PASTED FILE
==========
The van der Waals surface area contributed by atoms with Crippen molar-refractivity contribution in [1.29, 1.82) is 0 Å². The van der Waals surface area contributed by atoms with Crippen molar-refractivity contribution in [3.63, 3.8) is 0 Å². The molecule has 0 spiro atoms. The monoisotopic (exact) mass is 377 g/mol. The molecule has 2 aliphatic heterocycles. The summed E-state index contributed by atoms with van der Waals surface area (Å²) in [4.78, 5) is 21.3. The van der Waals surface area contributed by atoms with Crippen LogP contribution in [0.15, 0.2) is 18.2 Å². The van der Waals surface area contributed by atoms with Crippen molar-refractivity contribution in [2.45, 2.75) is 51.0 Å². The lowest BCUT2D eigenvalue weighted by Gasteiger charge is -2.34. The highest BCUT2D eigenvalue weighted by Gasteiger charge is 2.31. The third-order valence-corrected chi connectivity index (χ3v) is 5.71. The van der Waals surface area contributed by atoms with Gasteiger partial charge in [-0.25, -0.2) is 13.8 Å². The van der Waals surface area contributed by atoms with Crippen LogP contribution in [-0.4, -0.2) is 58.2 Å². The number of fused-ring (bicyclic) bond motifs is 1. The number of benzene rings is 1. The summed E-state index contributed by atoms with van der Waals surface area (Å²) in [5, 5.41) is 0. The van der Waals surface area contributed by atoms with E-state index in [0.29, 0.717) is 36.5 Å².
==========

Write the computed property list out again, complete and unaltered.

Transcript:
The van der Waals surface area contributed by atoms with Crippen molar-refractivity contribution in [1.29, 1.82) is 0 Å². The van der Waals surface area contributed by atoms with Crippen molar-refractivity contribution in [3.63, 3.8) is 0 Å². The molecule has 0 spiro atoms. The monoisotopic (exact) mass is 377 g/mol. The molecule has 2 aliphatic heterocycles. The summed E-state index contributed by atoms with van der Waals surface area (Å²) in [4.78, 5) is 21.3. The van der Waals surface area contributed by atoms with Crippen LogP contribution in [0.15, 0.2) is 18.2 Å². The van der Waals surface area contributed by atoms with Crippen molar-refractivity contribution in [2.45, 2.75) is 51.0 Å². The lowest BCUT2D eigenvalue weighted by Gasteiger charge is -2.34. The highest BCUT2D eigenvalue weighted by Gasteiger charge is 2.31. The third-order valence-corrected chi connectivity index (χ3v) is 5.71. The van der Waals surface area contributed by atoms with Gasteiger partial charge in [-0.25, -0.2) is 13.8 Å². The van der Waals surface area contributed by atoms with Crippen LogP contribution in [-0.4, -0.2) is 58.2 Å². The number of fused-ring (bicyclic) bond motifs is 1. The number of benzene rings is 1. The summed E-state index contributed by atoms with van der Waals surface area (Å²) in [5, 5.41) is 0. The van der Waals surface area contributed by atoms with E-state index in [0.29, 0.717) is 36.5 Å².